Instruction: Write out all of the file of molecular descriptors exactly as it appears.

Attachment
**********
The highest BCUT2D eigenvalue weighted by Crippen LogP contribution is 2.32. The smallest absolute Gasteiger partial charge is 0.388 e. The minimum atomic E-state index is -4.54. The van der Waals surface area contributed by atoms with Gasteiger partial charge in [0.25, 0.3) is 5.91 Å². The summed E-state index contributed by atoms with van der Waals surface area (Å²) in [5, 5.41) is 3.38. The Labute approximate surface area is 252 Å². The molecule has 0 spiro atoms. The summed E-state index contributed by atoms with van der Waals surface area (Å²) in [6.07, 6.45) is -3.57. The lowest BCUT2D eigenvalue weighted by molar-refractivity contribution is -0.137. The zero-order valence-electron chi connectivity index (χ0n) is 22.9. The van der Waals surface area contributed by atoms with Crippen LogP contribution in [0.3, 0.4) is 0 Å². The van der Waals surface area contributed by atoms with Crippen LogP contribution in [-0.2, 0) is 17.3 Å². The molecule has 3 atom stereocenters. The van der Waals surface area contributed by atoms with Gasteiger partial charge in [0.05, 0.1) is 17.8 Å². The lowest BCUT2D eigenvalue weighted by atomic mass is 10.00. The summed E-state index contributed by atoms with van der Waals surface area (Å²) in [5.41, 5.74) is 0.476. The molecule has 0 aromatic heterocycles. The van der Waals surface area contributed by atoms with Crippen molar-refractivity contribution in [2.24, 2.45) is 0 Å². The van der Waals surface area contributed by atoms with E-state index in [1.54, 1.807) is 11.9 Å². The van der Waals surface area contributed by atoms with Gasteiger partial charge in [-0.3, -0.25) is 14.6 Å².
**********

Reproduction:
The highest BCUT2D eigenvalue weighted by Crippen LogP contribution is 2.32. The smallest absolute Gasteiger partial charge is 0.388 e. The minimum atomic E-state index is -4.54. The van der Waals surface area contributed by atoms with Gasteiger partial charge in [0.25, 0.3) is 5.91 Å². The summed E-state index contributed by atoms with van der Waals surface area (Å²) in [5, 5.41) is 3.38. The Labute approximate surface area is 252 Å². The molecule has 0 spiro atoms. The summed E-state index contributed by atoms with van der Waals surface area (Å²) in [6.07, 6.45) is -3.57. The lowest BCUT2D eigenvalue weighted by molar-refractivity contribution is -0.137. The zero-order valence-electron chi connectivity index (χ0n) is 22.9. The van der Waals surface area contributed by atoms with Crippen LogP contribution in [0.3, 0.4) is 0 Å². The van der Waals surface area contributed by atoms with Crippen LogP contribution in [-0.2, 0) is 17.3 Å². The molecule has 3 atom stereocenters. The van der Waals surface area contributed by atoms with Gasteiger partial charge in [0.05, 0.1) is 17.8 Å². The lowest BCUT2D eigenvalue weighted by atomic mass is 10.00. The summed E-state index contributed by atoms with van der Waals surface area (Å²) in [5.41, 5.74) is 0.476. The molecule has 0 aromatic heterocycles. The van der Waals surface area contributed by atoms with Crippen molar-refractivity contribution in [2.24, 2.45) is 0 Å². The van der Waals surface area contributed by atoms with E-state index in [1.54, 1.807) is 11.9 Å². The van der Waals surface area contributed by atoms with Gasteiger partial charge in [-0.3, -0.25) is 14.6 Å².